Restoration in Action: Revealing a Benjamin West Painting

April 5, 2015

In this video, Mark Aronson, Chief Conservator at the Center, demonstrates the restoration of an oil-on-panel painting by Benjamin West entitled Milkmaids in St. James’s Park, Westminster Abbey Beyond (ca. 1801).

West painted a Sunday afternoon in St. James’s Park, a scene of leisure in London. Aronson explained that at that time people frequently met at the park and drank a beverage called syllabub, a mixture of milk and wine. (You may try this modern day recipe of syllabub when hosting your next cocktail hour.)

Aronson noted that the painting gives us a view into the daily activities in an eighteenth-century London park, where people from different walks of life met and experienced a variety of leisure-time activities.

Watch Aronson’s delicate removal of varnish across the painting. “This painting is in very good condition. There are very few damages, very few losses but it has a very thick, very yellow varnish obscuring the entire surface. We’re removing its varnish to reveal its hue, its proper color, and its spatial relationships,” he said.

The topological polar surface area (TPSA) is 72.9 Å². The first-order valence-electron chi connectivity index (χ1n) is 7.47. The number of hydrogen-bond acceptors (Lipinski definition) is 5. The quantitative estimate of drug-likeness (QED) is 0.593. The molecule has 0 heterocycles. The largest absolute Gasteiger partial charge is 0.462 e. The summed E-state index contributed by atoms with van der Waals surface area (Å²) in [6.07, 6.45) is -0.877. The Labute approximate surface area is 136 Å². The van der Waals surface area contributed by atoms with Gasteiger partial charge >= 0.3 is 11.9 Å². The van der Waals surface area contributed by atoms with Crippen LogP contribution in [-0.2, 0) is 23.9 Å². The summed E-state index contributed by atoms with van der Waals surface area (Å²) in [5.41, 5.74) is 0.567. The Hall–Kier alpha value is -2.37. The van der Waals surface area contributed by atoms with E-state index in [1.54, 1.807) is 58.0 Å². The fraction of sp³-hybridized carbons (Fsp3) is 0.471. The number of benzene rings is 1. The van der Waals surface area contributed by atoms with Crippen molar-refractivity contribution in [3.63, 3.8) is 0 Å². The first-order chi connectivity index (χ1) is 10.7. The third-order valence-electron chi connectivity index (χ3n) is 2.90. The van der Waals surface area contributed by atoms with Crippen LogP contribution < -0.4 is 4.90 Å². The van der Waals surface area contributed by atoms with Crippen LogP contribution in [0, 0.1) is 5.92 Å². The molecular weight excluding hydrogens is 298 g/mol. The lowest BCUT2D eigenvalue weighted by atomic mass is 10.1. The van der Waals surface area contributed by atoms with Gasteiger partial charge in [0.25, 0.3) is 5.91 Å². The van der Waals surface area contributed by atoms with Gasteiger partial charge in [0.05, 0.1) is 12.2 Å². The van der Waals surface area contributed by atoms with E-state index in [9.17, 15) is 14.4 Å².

The dirty varnish put a yellow coating over everything, making whites a dingy yellow and brown, while also lightening the dark colors. The paint texture was lost because a shiny, hardened syrup clogged the precise edges of each brush stroke. As Aronson removed the varnish, he pulled open the yellow filter.

Aronson observed that his work unveiling the view of this early 1800s painting compares to the experience of looking outside a screen window.

“The lights are going from this dark gray or brown to something lighter and the darks are getting slightly darker. The sense of space in this composition will be expanded, and it will no longer be flattened—that same effect that you have when you are looking through your screen window at a flat landscape. When you raise the screen, the landscape will expand.”